“Gapped billets over time can result in sailors working longer hours, increased fatigue, and degradation in decision making and safety - leading to decreased morale, lower job satisfaction, lower quality of life and decreased retention,” Chatmas told Task & Purpose on Wednesday. “Ensuring our units are manned properly will ease the strain of all our sailors, and improved the overall readiness of our current and future force.”


Want to read more from Task & Purpose? Sign up for our daily newsletter »

U.S. Navy / Mass Communication Specialist 2nd Class Joshua Fulton.
(Islamic State Group/Al Furqan Media Network/Reuters)

CAIRO (Reuters) - After losing territory, ISIS fighters are turning to guerrilla war — and the group's newspaper is telling them exactly how to do it.

In recent weeks, IS's al-Naba online newspaper has encouraged followers to adopt guerrilla tactics and published detailed instructions on how to carry out hit-and-run operations.

The group is using such tactics in places where it aims to expand beyond Iraq and Syria. While IS has tried this approach before, the guidelines make clear the group is adopting it as standard operating procedure.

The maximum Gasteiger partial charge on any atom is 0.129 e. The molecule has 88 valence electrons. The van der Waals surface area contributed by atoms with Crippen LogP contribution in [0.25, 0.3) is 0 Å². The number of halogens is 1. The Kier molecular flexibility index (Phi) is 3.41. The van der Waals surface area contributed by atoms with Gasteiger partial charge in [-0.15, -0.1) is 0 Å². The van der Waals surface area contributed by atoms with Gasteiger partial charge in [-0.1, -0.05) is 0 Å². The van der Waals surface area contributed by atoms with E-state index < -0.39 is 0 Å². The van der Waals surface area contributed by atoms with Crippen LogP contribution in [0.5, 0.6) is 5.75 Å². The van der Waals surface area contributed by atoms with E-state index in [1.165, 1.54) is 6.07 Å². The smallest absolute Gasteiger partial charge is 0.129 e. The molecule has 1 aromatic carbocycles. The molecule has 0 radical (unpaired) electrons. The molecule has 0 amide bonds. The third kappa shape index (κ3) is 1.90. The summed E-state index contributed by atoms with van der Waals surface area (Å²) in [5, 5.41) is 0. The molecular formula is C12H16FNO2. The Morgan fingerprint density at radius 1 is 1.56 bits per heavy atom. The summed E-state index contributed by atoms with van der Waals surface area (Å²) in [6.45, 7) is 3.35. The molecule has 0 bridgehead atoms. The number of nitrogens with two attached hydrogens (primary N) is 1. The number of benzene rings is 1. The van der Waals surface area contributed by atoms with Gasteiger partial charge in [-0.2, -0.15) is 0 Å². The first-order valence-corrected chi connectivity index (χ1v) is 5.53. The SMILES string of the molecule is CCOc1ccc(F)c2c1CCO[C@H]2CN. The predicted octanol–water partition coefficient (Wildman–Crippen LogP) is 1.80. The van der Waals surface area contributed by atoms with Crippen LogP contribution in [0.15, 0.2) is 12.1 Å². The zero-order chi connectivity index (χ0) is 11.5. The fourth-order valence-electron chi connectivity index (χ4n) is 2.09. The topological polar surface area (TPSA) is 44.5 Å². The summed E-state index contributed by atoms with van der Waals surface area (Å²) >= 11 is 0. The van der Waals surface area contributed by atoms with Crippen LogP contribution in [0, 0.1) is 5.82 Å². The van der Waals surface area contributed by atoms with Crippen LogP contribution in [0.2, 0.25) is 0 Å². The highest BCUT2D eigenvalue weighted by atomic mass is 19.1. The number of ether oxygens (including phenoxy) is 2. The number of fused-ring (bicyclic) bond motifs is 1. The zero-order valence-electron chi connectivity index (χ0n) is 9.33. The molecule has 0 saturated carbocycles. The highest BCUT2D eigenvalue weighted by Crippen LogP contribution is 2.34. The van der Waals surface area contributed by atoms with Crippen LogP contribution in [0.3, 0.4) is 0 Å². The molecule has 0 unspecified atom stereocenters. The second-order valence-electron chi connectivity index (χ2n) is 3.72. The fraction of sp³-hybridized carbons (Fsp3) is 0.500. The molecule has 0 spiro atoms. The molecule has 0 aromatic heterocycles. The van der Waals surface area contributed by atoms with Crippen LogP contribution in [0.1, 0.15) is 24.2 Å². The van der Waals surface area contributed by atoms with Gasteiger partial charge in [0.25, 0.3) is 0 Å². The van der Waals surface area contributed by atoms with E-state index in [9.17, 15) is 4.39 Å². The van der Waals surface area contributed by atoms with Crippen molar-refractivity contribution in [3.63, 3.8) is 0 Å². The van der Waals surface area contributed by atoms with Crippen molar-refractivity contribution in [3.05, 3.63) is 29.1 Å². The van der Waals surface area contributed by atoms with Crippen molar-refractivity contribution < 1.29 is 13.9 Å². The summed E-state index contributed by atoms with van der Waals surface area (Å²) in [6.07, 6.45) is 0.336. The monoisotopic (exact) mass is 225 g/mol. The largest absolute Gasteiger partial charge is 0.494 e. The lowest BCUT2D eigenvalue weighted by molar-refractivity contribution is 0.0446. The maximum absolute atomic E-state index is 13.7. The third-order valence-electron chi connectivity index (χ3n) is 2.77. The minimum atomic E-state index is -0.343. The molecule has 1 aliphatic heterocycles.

Read More Show Less
(U.S. Air Force/Airman 1st Class Alexandria Crawford)

A new survey of thousands of military families released on Wednesday paints a negative picture of privatized military housing, to say the least.

The Military Family Advisory Network surveyed 15,901 adults at 160 locations around the country who are either currently living in privatized military housing, or had lived in privatized housing within the last three years. One of the report's primary takeaways can be summarized in two lines: "Most responses, 93 percent, came from residents living in housing managed by six companies. None of them had average satisfaction rates at or above neutral."

Those six companies are Lincoln Military Housing, Balfour Beatty, Hunt, Lendlease/Winn, Corvias, and Michaels.